Skip to main content

NEW YORK (TheStreet) -- After a turbulent few weeks, fraught with cyber-attacks and threats allegedly from North Korea, Sony's undefined  Sony Pictures on Wednesday released its movie The Interview online with theaters to follow on Christmas Day.

The movie, a satire about a scheme to assassinate North Korea's Kim Jong-Un, had a bumpy ride to its debut. Sony Pictures is letting viewers rent the movie online for about $6, or buy it for about $15, at its website, The movie is also being made available through Microsoft's (MSFT) Xbox Video and Google's (GOOGL) YouTube Movies and Google Play. Certain independent theaters also plan to screen the movie on Thursday.

But would North Korea try to block online access to the movie? Apparently the country has legions of hackers at its disposal, yet they still suffered some mysterious Internet blackouts this week. Will North Korea's propaganda machine release saber-rattling videos of its military as a countermeasure to the movie?

Image placeholder title

Whether or not The Interview is actually any good almost does not matter at this point. The tug of war over its release made Sony's troubles with hackers a tangible issue.

Eric Wold, senior analyst with investment bank B. Riley, said in a research note Wednesday he hopes the squabbles over the movie will be a nonissue for theatergoers. However, he added in an email to TheStreet, the movie is likely to be released at a loss. "Given the amount of money that has been spent producing and marketing The Interview (reportedly as much as [$80 million to $90 million] globally), it would be impossible to recoup anything near that with a limited domestic release," Wold said.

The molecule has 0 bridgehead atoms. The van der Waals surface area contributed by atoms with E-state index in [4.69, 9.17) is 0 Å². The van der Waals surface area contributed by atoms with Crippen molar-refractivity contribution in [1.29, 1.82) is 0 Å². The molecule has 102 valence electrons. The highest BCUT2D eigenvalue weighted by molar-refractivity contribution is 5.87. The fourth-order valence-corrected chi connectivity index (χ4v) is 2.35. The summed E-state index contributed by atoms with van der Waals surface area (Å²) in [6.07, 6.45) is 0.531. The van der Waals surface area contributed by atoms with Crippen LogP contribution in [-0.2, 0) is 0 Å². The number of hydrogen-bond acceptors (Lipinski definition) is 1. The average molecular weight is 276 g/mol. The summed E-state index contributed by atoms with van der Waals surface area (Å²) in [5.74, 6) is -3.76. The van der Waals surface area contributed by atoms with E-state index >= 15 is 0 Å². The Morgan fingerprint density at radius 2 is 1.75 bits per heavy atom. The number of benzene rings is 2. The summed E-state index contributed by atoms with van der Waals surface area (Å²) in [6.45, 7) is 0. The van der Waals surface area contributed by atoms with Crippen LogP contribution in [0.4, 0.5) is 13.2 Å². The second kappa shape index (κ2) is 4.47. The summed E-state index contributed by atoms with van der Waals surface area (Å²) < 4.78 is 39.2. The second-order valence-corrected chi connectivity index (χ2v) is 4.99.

He explained that the way the business works, even if the movie brought in $10 million to $15 million from the domestic box office, Sony Pictures might only take home $5 million to $7.5 million. Movie exhibitors get the rest of the sales. He did see the video-on-demand release as a possible incremental boost to revenue, but overall the movie would likely bring home less money than a wide release. "In my opinion, it would be difficult for Sony to generate a profit on this film given the circumstances," he said.

Initially the security hacks seemed little more than a nuisance, and perhaps a point of embarrassment, for Sony. The leaked emails from executives at Sony Pictures became fodder for celebrity gossip as salary information and candid, sometimes venomous, comments about movie stars made headlines.

The matter took an insidious turn though when the group that claimed responsibility for the information breach threatened violence at movie theaters if The Interview ever made it to screens.

Soon after, theater chains including AMC Entertainment Holdings (AMC) , Cinemark Holdings (CNK)  and Regal Entertainment (RGC)  said they would not show the movie. Sony then pulled The Interview entirely, initially saying it might not ever be seen.

Cue a touch of public uproar about the First Amendment, and a bit of scolding from President Obama on the danger of giving into threats.

Now Sony Pictures is thumbing its nose a little at the cyber-bullies that tried to stop The Interview from seeing the light of day.